FRIDAY REVIEW

Revathy's heart says...

RANA SIDDIQUI

MYRIAD SHADES: Revathy plays a wife and mother of staunch views in `Dil Jo Bhi Kahey'

MYRIAD SHADES: Revathy plays a wife and mother of staunch views in `Dil Jo Bhi Kahey'  

Revathy will appear again in a film after a gap of more than a year, this time in a Romesh Sharma production, `Dil Jo Bhi Kahey.' She acted with Nana Patekar in `Ab Tak Chhappan,' and in Ashwini Chowdhary's `Dhoop' as the loving but extremely strong mother of an Army officer (Sanjay Suri) slain in the Kargil War. With her husband - played by Om Puri - she fights the corrupt administration to get the petrol pump allotted to them in memory of their son.

The two-time National Award winner, for `Mitr - My Friend' and `Thevar Magan,' Revathy accepted `Dil Jo Bhi Kahey' because of its content-driven nature and the family values it espouses.

"When Romesh came to me with the script, the way he narrated it was so impressive that I prayed he should be able to make it the way he was narrating it. I had no reason to disagree. And my role of a mother who gives the best of values to her son and then feels shattered because he decides to marry a British girl, is so well sketched out that I didn't have any trouble performing it," raves the actress.

That is not all, a couple of shots were cathartic for her as well.

"It is such a close-to-life film. Like any other educated Indian mother, I agree that if I have brought up my children with the best of values, they should be able to reciprocate the same way.

"And marriage is one of the most important issues in such families. It is true that parents know their children well and they will find the best matches for them. I personally believe in it.

"So in the scene where I blast Karan saying, `After all the Indian culture and values I nurtured you with, this is what you are giving me in return? You are going to marry a British girl from a different religion, culture and language? You didn't trust us to find the right match for you?' the scene was so realistic that it had me emotionally drained," she recalls.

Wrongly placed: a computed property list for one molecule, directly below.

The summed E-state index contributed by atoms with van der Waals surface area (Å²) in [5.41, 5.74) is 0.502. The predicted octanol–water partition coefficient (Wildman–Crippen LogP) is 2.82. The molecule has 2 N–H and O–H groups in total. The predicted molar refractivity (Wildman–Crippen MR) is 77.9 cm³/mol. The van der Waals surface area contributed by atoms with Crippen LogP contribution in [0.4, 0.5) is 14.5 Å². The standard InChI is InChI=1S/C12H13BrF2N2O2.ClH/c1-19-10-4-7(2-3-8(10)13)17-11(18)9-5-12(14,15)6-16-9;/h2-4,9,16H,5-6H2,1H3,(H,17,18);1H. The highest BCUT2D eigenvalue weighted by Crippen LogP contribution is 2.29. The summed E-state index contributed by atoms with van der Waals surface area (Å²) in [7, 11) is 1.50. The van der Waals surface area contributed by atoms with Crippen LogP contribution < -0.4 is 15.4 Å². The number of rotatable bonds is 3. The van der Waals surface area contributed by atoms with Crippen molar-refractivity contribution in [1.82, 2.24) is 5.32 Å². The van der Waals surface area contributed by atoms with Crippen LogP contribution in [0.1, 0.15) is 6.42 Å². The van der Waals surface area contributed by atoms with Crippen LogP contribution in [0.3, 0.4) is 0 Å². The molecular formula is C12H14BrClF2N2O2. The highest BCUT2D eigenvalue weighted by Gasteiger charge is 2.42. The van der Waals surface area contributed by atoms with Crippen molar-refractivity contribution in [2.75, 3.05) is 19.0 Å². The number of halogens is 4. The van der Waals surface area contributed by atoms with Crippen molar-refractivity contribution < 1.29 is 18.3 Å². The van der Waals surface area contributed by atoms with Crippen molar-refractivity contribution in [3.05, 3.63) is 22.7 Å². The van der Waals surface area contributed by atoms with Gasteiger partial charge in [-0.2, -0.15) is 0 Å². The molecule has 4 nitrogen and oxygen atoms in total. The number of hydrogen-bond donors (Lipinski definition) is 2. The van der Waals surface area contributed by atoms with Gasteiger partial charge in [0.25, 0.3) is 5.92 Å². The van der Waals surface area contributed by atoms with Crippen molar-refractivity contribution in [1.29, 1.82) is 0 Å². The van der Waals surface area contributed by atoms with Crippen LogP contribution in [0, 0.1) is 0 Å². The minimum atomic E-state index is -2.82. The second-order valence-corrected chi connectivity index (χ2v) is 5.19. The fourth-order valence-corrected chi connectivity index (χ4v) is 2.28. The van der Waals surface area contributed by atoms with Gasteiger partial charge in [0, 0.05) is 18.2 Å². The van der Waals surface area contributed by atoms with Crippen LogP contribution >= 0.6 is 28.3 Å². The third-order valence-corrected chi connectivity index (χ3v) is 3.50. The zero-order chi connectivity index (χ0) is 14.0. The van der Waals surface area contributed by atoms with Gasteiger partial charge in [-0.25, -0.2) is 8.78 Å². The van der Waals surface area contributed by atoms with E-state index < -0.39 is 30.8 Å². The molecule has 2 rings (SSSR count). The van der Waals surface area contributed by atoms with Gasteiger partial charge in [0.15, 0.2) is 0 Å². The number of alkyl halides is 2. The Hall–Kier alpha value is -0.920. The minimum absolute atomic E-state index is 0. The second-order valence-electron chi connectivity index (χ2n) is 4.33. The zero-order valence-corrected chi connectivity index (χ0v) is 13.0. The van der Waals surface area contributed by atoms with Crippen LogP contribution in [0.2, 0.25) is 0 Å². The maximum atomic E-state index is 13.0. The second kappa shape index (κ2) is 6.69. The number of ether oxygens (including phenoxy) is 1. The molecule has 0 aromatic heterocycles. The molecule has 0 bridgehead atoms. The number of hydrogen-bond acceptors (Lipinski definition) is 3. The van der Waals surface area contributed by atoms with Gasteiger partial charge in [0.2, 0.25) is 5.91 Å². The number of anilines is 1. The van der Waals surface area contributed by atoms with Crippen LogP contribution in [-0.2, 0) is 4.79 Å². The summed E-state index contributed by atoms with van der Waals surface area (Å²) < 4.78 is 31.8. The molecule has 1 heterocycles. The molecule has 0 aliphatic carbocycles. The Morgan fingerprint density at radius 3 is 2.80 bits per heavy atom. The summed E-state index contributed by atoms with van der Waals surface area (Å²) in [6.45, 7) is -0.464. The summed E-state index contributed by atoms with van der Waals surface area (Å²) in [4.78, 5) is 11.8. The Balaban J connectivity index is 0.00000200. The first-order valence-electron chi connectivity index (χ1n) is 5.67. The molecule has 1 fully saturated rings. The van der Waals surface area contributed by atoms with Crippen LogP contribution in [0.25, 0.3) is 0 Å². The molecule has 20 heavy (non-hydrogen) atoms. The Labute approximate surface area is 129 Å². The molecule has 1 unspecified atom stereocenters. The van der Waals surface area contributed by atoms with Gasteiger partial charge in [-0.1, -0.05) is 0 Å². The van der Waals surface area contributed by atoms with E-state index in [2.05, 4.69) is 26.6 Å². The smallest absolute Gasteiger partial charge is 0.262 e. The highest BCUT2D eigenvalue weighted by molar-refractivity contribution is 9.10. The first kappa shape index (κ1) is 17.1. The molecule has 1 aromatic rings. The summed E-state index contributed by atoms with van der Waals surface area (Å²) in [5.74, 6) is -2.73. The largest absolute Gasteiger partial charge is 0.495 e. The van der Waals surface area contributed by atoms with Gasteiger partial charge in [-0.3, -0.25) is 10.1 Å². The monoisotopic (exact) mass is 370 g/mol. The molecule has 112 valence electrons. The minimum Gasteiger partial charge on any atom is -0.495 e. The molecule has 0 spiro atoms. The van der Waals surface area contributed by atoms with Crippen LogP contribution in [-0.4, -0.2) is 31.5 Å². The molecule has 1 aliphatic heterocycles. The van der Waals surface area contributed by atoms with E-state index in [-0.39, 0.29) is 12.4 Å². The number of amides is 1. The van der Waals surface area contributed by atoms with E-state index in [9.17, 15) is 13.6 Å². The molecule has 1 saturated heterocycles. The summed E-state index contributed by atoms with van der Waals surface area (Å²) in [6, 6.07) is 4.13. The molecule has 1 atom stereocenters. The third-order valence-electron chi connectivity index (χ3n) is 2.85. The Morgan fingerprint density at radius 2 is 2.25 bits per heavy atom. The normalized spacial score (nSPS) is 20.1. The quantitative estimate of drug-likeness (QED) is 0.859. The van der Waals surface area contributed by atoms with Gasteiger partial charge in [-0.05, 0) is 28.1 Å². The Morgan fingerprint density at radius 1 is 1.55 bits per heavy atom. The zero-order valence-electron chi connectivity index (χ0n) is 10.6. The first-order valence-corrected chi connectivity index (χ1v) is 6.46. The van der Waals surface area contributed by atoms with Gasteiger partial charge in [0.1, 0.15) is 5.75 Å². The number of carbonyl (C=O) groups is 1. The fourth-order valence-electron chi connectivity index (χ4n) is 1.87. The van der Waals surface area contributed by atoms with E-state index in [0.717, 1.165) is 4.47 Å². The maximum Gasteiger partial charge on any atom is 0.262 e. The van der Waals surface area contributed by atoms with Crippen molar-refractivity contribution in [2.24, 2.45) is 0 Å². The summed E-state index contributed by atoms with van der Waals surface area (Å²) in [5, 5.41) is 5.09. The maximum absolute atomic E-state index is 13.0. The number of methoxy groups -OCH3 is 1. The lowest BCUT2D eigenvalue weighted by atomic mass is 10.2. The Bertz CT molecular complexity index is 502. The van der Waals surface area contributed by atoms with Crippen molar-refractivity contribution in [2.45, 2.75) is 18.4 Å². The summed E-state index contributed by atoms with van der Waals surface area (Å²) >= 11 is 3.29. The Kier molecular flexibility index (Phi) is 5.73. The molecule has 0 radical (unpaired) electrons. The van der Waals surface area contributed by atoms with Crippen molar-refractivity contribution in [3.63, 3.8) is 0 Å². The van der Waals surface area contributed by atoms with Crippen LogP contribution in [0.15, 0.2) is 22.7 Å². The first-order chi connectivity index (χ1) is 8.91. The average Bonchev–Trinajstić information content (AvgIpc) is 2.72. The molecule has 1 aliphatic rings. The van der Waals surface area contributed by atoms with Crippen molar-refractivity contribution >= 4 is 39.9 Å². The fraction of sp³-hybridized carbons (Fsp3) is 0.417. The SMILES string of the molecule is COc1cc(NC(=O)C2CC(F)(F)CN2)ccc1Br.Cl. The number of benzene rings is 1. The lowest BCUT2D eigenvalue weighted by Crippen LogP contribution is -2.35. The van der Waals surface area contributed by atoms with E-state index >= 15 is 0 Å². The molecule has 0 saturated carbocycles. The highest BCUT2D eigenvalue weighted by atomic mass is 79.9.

Although she made `Phir Milenge,' a film that subtly conveys the positive aspects of the lives of HIV-positive people, she agrees that Indian family films, especially issue-based ones have a lot of dramatisation. And `Dil Jo Bhi Kahey' is not very different. There is some sermonising too.

"You can't help that in Indian films. We Indians are like that. We are more expressive in our emotions, whether it is major crying or anything else, while the Westerners are more restrained in their expression of emotions.

"A film on a family's love, care and values is bound to have some overplayed emotions. And this film also has some dramatisation. Here Karan and I fall into a debate with lots of emotional dialogues, but he keeps to his limits because he is being brought up like that."

Playing a perfect foil to Revathy in the film is Amitabh Bachchan, who acts as her husband in the film.

While she is the doting but traditional mother, Bachchan's character is open-minded but as caring as Revathy's.

It is for the first time that Revathy is acting as Bachchan's co-star.

She is all praise for him, "I have been his admirer for long and after working with him, the admiration continues. It is amazing to see the energy levels, commitment and memory that he retains at this age. I saw that before each shot he would behave as if it was his first film. He would cram the dialogue like a newcomer. He would rehearse it and act completely as a director's actor. It taught me that one should never take one's job for granted.

"At times, when I used to have doubts about a scene in which I had to be with him in the frame, I would go to him and say, `Sir, can we do it (the shot) once as a whole?' He would immediately agree. He would throw suggestions but never interfere. The best thing with him is his performance when he stands before you. And when the performer opposite you is good, you also emote to your best and thus the final outcome is fabulous," says this director of the critically acclaimed `Phir Milenge.'

This serious filmmaker however wonders why films such as `Phir Milenge' and `Dhoop' don't work at the box office.

"I fail to understand that despite audience demand for better stories and despite their liking such films, they don't create the required buzz, and fail at the box office. I would like to know why it happens," says the actress, who, nevertheless, doesn't want to stop making such films.

"I have reached a stage where I would like to do good films rather than successful films. And if a film is good, I don't care who its producer is, who the director and who my co-stars are," she asserts.

For now, the actress is "ready with a script" of a film which she "may produce and not direct."

She refuses to divulge anything about it at this stage though. Judging by her track record, however, the end product will certainly be worth the wait.

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